Monday, March 04, 2013

Book 29: City of Dark Magic

When I read the description of this novel, I was both intrigued and worried.  It sounded like fun, but it also kind of sounded like A Discovery of Witches due to the mix of characters and European setting.  And I didn't like A Discovery of Witches very much, a novel which took a fun concept and dragged it out with too much description and a boring main character (in fact it was one of my more scathing reviews last year).  Still, this novel was set in Prague, so I was cautiously optimistic.  I love Prague!  Also, once I realized that Magnus Flyte is actually a pen name for two authors writing together, one of whom I like (at least I liked Meg Howrey's novel The Cranes Dance), it made me feel even more reassured.
Sarah, the main character, is a grad student focused on Beethoven and brain activity related to music.  She receives an invitation to assist with the creation of the Lobkowicz Museum in Prague now that the castle is back in the hand's of the heirs following confiscations by the Nazis and then the Communist government.  The seventh Lobkowicz was one of Beethoven's patrons, so she is excited about the opportunity though not quite sure why she was chosen.  She soon discovers that her mentor and thesis advisor is actually working on the project and the reason she was invited - unfortunately by the time she realizes this, he is already dead in Prague, an apparent suicide.  In addition to exploring the collection for letters and references to Beethoven, she now also wants to investigate the death.  She also gets caught up in intrigue and espionage dating back to the KGB's presence in Prague, and some secrets that a certain American senator would rather keep hidden.
The cast includes various eccentric and quirky academics, all of whom are working on various aspects of the collection, such as a woman who studies 17th century women artists, a Lesbian weapons expert from Texas, and various others.  Sarah's friend Pols, a blind child prodigy, manages to make herself a part of the intrigue through sheer force of will.  Prince Max, the current heir who is responsible for bringing them all together, also keeps showing up, and may have more knowledge about the professor's death.  Sarah finds herself drawn to him though she feels he may be keeping some things from him.  There is also Niccolas, a dwarf, who works for or with Max, and seems to know quite a bit abot various things.  Personally, I wouldn't have minded a whole novel just from Nicco's perspective.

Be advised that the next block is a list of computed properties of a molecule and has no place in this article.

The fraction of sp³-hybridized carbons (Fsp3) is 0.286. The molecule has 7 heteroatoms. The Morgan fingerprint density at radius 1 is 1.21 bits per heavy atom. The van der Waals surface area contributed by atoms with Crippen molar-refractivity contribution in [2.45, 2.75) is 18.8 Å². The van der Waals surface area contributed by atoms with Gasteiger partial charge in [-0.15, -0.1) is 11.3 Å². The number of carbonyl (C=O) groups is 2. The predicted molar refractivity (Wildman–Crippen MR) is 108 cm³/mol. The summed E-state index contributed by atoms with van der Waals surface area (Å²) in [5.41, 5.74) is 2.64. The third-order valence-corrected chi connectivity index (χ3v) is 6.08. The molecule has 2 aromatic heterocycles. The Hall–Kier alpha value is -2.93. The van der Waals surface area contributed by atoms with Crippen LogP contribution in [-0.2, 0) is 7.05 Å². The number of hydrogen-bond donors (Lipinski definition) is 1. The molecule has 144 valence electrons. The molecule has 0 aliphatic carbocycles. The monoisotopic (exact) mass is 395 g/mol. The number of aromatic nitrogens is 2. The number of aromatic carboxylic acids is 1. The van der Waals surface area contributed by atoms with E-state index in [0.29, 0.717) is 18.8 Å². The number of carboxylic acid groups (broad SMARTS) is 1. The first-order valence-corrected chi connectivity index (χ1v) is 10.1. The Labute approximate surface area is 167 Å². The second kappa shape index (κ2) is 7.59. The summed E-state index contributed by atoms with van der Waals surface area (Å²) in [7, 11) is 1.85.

Overall, it was an amusing story, though I wonder about the marketing.  It seems like many of the negative reviews are from people who were expecting another A Discovery of Witches.  This novel is far more humorous, though there were parts that were kind of gross (eating toe nails for their drug residue).  In fact, some parts of the humor reminded me more of Chris Moore than a romantic novel.  There is of course a love story - it has a prince after all, but even with that, some of the sex scenes seemed like something Chris Moore would describe.  I know some people didn't appreciate the sex or the fact that Sarah hooks up with a guy in a bathroom within the first few chapters, and while I wouldn't encourage that kind of behavior, I also found it very refreshing to have a heroine that was not only sexually active, but also sexually aggressive and not afraid to take or ask for what she wanted.  It just gets irritating sometimes when the characters are in their twenties or older, and are still virginal or have never had good sex.
The novel was far from perfect and the plot was a bit convoluted at some points with the two different plot angles (which converge a bit, but not completely).  The ending also clearly left the possibility of a sequel open.  Overall, I don't think I'd run around recommending this but I certainly preferred it to other novels, and it was entertaining enough.  I also think there is potential if these authors continue to write together because I would say the things I liked outweighed the things I didn't care for as much.

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